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Sunday Scripture: Forgiveness from the Risen Lord

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Wednesday, April 14, 2010

By Father Timothy Schehr

Third Sunday of Easter: Acts 5:27-41; Revelation 5:11-14; John 21:1-19

In last Sunday’s Gospel Thomas the Apostle experienced firsthand the forgiveness of the Risen Lord. In this Sunday’s Gospel it is Peter’s turn to experience forgiveness from the Risen Lord.

The last time we saw Peter in John’s Gospel, he had denied the Lord three times, first at the door leading into the high priest’s courtyard, then twice more while warming himself by a charcoal fire. Now by a charcoal fire on the shore of the sea, Peter has the chance to affirm three times his love for the Lord.

But let’s back up to the beginning of the account, where we find Peter in very interesting company. He is with a group that included Thomas, Nathaniel and the sons of Zebedee.
 
We do not know what they were talking about as they stood of the shore of the Sea of Tiberias. But we do know that Thomas had doubted the Lord and was given the chance to declare his faith. We know that Nathaniel had dismissed the notion of anything good coming from Nazareth and then recanted by declaring that Jesus was Son of God and King of Israel.
 
And we know that the sons of Zebedee sought special privileges from Jesus only to hear Him speak about finding greatness in service to others.

It seems likely this group of apostles was now trying to convince Peter that like them he, too, would have the chance to make up for the mistakes he made. What loyal friends!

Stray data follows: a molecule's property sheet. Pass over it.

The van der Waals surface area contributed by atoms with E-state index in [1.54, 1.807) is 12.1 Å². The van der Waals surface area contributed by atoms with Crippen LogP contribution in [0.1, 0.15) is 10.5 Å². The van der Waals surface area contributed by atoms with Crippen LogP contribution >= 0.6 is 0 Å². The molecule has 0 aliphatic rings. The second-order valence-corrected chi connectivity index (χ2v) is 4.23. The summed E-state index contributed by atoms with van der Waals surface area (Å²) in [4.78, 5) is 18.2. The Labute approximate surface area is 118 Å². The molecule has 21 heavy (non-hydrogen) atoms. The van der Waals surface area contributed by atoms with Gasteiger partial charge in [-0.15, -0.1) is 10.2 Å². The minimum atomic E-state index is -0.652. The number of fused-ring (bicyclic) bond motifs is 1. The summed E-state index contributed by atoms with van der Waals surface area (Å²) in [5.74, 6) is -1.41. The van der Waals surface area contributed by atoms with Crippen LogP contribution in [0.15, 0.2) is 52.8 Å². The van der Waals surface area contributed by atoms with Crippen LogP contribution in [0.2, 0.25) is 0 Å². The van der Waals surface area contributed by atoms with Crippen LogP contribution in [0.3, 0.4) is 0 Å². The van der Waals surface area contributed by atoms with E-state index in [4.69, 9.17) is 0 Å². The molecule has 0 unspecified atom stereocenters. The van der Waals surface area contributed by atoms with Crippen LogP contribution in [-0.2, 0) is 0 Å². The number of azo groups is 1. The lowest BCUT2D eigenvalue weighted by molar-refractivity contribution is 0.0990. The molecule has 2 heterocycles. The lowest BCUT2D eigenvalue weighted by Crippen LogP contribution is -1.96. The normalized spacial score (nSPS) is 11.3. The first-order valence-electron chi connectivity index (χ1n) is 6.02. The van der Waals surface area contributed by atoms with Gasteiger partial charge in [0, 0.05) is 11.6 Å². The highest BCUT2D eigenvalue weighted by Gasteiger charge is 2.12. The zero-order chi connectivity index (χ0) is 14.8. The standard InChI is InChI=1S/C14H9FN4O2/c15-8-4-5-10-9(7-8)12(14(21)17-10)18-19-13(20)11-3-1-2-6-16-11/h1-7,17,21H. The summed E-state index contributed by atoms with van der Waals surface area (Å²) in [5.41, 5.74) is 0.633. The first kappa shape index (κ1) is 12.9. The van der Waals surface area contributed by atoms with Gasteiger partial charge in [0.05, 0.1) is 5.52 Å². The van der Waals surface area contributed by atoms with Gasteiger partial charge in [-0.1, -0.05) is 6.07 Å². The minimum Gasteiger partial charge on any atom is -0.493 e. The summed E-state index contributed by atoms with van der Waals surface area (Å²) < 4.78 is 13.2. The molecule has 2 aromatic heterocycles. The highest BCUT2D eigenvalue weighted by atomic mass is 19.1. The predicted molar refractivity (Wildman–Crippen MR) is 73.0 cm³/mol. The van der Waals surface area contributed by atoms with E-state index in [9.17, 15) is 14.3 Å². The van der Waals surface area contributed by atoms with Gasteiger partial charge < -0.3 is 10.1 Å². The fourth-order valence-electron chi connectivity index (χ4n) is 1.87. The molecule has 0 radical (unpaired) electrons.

Peter announces that he is going out to fish. Is he planning to return to the trade he knew before Jesus came into this life? Or is he hoping to meet Jesus once again on the waters of the sea? The other apostles insist on going with Peter. They now love one another as Jesus had loved them — by doing all they can to nourish faith in each other.

Suddenly the Lord is calling out to them from the shore. The beloved disciple, the very one who had brought Peter to the high priest’s courtyard and probably overheard his denials, announces that the Lord has come. Peter has his chance for restoration just as they said.
 
Peter rushes across the water towards the Lord, leaving the rest in the boat. The Lord has come to give him another chance, and he is ready to accept it. The Lord’s triple questioning makes Peter uneasy. But it is important for Peter to know that the Lord has completely forgiven him for his triple denials.

And what now? Peter is privileged to tend and feed the Lord’s flock. As He had said earlier, Jesus is the gate for the sheep (John 10:7). Peter passes through that gate and cares for the sheep.
 
Peter also discovers from the Lord that he will glorify God by surrendering his life for the faith. When he hears Jesus say “follow me,” he already has full knowledge of what it will mean for him.

In  the first and second readings we see the apostles fully engaged in the Lord’s work. Peter stands before the high court, boldly announcing that he and the others must obey God rather than men. In the second reading John is witness to a heavenly vision. He sees a countless number of God’s heavenly servants declaring the Lamb of God worthy to open the scroll with the seven seals.

Father Schehr is a faculty member at the Athenaeum of Ohio.

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